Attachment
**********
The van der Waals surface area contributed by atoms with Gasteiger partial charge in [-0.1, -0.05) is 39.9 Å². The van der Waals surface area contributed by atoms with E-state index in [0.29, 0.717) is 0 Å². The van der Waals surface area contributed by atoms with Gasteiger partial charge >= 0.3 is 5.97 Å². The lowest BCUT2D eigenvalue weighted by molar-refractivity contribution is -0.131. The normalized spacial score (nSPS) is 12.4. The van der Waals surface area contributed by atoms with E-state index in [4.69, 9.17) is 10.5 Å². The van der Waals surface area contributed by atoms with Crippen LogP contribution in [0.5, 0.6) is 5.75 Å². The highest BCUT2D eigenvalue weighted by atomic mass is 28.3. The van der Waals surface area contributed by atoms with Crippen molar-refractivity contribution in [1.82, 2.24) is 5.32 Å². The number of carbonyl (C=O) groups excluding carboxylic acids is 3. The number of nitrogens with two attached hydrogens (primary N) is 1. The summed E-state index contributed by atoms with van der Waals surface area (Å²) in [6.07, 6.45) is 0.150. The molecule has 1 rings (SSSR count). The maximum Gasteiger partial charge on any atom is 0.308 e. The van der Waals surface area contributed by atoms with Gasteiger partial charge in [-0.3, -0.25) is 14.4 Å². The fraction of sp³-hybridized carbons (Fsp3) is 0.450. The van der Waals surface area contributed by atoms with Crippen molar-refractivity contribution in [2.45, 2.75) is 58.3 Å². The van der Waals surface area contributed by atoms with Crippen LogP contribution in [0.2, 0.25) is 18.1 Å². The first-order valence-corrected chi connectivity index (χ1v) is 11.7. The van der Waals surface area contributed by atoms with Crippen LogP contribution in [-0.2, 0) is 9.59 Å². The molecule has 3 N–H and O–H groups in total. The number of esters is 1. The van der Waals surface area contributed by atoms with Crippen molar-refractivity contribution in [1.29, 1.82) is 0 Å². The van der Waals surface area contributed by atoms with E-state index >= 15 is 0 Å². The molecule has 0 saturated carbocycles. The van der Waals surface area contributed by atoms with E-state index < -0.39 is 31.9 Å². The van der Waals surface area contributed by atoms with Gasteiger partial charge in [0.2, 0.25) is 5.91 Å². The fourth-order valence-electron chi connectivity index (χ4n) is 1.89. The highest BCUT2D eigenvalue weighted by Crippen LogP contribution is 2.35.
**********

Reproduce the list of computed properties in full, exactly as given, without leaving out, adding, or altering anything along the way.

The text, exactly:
The van der Waals surface area contributed by atoms with Gasteiger partial charge in [-0.1, -0.05) is 39.9 Å². The van der Waals surface area contributed by atoms with E-state index in [0.29, 0.717) is 0 Å². The van der Waals surface area contributed by atoms with Gasteiger partial charge >= 0.3 is 5.97 Å². The lowest BCUT2D eigenvalue weighted by molar-refractivity contribution is -0.131. The normalized spacial score (nSPS) is 12.4. The van der Waals surface area contributed by atoms with E-state index in [4.69, 9.17) is 10.5 Å². The van der Waals surface area contributed by atoms with Crippen LogP contribution in [0.5, 0.6) is 5.75 Å². The highest BCUT2D eigenvalue weighted by atomic mass is 28.3. The van der Waals surface area contributed by atoms with Crippen molar-refractivity contribution in [1.82, 2.24) is 5.32 Å². The number of carbonyl (C=O) groups excluding carboxylic acids is 3. The number of nitrogens with two attached hydrogens (primary N) is 1. The summed E-state index contributed by atoms with van der Waals surface area (Å²) in [6.07, 6.45) is 0.150. The molecule has 1 rings (SSSR count). The maximum Gasteiger partial charge on any atom is 0.308 e. The van der Waals surface area contributed by atoms with Gasteiger partial charge in [-0.3, -0.25) is 14.4 Å². The fraction of sp³-hybridized carbons (Fsp3) is 0.450. The van der Waals surface area contributed by atoms with Crippen molar-refractivity contribution in [2.45, 2.75) is 58.3 Å². The van der Waals surface area contributed by atoms with Crippen LogP contribution in [0.2, 0.25) is 18.1 Å². The first-order valence-corrected chi connectivity index (χ1v) is 11.7. The van der Waals surface area contributed by atoms with Crippen LogP contribution in [-0.2, 0) is 9.59 Å². The molecule has 3 N–H and O–H groups in total. The number of esters is 1. The van der Waals surface area contributed by atoms with Crippen molar-refractivity contribution in [1.29, 1.82) is 0 Å². The van der Waals surface area contributed by atoms with E-state index >= 15 is 0 Å². The molecule has 0 saturated carbocycles. The van der Waals surface area contributed by atoms with E-state index < -0.39 is 31.9 Å². The van der Waals surface area contributed by atoms with Gasteiger partial charge in [0.2, 0.25) is 5.91 Å². The fourth-order valence-electron chi connectivity index (χ4n) is 1.89. The highest BCUT2D eigenvalue weighted by Crippen LogP contribution is 2.35.